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    Replies
    1. Dear Magdalena,
      Thank you for writing. You are right. Use of the senses is critical. It may indeed be a gauge to distinguish between good and great writing. You're welcome for the reminder. I'm glad you like the exercise.

      Celebrate you.
      Never Give Up
      Joan Y. Edwards
      http://www.joanyedwards.com

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    2. Joan, I took a songwriting course from Pat Pattison through Coursera, and used Pat's book. The book and the course were absolutely amazing. Love the exercise. Thanks for posting it.

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  3. Dear Heidi,
    Thanks for writing. I'm glad you liked the additional senses to focus on describing in our writing. It definitely adds depth, I believe. It's great that you share your wisdom, knowledge, and skills with your students and clients.

    Celebrate you.
    Never Give Up
    Joan Y. Edwards
    http://www.joanyedwards.com

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  4. Here’s my 10 minutes writing results about salt:

    Salt
    I remember one time when I was about ten years old. I spent the night with my friend, Franny Layman. She lived two doors down from our house on Birch Street. For breakfast after the sleepover, I fixed myself a bowl of Wheaties, Breakfast of Champions.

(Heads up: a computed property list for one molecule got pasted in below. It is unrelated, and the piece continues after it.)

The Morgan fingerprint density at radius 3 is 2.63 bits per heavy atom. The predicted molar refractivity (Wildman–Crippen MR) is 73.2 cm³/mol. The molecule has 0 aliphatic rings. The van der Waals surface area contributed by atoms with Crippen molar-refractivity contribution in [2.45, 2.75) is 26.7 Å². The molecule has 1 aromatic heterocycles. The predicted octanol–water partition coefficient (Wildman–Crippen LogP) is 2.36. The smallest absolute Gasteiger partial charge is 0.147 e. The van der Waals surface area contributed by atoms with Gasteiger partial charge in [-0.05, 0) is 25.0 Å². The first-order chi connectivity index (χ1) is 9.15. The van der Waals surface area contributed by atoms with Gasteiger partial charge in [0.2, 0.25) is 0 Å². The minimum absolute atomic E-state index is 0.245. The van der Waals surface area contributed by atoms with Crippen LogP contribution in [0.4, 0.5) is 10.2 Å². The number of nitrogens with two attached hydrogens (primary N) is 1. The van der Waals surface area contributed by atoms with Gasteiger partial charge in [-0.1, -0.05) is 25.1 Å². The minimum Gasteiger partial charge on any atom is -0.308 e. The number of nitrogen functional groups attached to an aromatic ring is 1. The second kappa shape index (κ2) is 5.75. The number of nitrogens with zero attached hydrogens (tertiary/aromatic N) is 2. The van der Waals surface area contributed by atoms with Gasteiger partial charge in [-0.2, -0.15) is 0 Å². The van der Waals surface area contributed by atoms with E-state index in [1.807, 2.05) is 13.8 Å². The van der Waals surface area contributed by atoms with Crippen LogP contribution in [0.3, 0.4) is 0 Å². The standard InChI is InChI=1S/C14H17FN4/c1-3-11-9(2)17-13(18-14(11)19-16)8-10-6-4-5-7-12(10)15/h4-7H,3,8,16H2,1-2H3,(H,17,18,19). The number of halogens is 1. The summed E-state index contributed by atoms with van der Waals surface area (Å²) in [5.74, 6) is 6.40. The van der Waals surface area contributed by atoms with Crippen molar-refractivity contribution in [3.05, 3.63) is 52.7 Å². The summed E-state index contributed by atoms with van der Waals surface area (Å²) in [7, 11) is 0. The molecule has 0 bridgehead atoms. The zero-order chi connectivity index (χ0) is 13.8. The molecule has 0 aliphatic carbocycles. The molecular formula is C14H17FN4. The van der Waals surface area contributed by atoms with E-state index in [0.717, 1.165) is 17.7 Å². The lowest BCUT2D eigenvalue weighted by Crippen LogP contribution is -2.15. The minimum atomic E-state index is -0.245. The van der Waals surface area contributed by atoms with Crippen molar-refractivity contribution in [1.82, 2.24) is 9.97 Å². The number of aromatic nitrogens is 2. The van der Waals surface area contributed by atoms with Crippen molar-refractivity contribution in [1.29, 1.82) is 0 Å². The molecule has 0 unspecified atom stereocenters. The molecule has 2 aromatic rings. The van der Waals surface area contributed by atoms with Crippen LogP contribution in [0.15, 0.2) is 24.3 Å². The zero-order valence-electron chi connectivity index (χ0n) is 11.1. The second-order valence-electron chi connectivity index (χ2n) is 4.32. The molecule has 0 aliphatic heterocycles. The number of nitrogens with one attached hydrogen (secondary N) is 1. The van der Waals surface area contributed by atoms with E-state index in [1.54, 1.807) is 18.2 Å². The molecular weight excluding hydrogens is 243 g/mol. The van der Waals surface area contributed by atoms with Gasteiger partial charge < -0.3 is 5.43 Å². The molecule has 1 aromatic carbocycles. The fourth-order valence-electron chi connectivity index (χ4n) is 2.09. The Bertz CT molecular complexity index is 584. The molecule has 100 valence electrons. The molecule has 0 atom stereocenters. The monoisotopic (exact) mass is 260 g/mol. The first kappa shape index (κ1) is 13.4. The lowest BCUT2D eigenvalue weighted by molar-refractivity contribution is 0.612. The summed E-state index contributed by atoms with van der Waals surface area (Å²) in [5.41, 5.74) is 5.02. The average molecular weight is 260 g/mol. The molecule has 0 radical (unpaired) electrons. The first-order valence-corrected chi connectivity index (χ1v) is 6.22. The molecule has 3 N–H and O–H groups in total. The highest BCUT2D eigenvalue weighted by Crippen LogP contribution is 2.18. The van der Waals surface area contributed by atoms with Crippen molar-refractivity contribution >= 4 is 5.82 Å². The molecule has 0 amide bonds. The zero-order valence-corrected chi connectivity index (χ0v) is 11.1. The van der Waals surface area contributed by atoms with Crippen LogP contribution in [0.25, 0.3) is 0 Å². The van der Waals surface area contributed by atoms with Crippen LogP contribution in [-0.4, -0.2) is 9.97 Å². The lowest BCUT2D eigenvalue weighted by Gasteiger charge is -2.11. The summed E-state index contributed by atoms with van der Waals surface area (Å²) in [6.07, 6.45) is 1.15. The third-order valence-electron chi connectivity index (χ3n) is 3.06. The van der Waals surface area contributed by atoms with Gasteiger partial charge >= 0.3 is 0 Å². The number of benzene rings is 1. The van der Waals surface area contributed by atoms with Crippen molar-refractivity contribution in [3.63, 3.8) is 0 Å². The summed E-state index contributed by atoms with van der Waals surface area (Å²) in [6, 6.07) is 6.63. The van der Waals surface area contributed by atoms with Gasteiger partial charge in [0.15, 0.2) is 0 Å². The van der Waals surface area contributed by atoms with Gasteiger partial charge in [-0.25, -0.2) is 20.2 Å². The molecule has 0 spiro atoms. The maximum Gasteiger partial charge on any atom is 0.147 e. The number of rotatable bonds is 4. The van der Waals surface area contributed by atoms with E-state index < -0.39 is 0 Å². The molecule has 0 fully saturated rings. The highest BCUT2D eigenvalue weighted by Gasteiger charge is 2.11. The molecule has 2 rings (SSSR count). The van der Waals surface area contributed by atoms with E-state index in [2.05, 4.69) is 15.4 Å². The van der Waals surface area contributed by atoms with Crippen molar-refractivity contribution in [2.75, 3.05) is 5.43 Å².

On the table was a tiny fancy glass bowl with a white textured crystals inside it. I thought how cool. A little container for sugar. I put a spoonful of the substance on top of my cereal.

    I went to the refrigerator and got a bottle of milk. The paper stopper and removed the paper stopper from the top. I poured the smooth textured milk on top of my cereal. It moved and covered all of it.

    After Franny used the milk, she put it back in the refrigerator. She ate Fruity pebbles. She didn’t need any sugar.

    We didn’t ask the blessing. Perhaps that might have been a sign. However, I took my spoon and stirred the cereal so that the sugar would get mixed in thoroughly.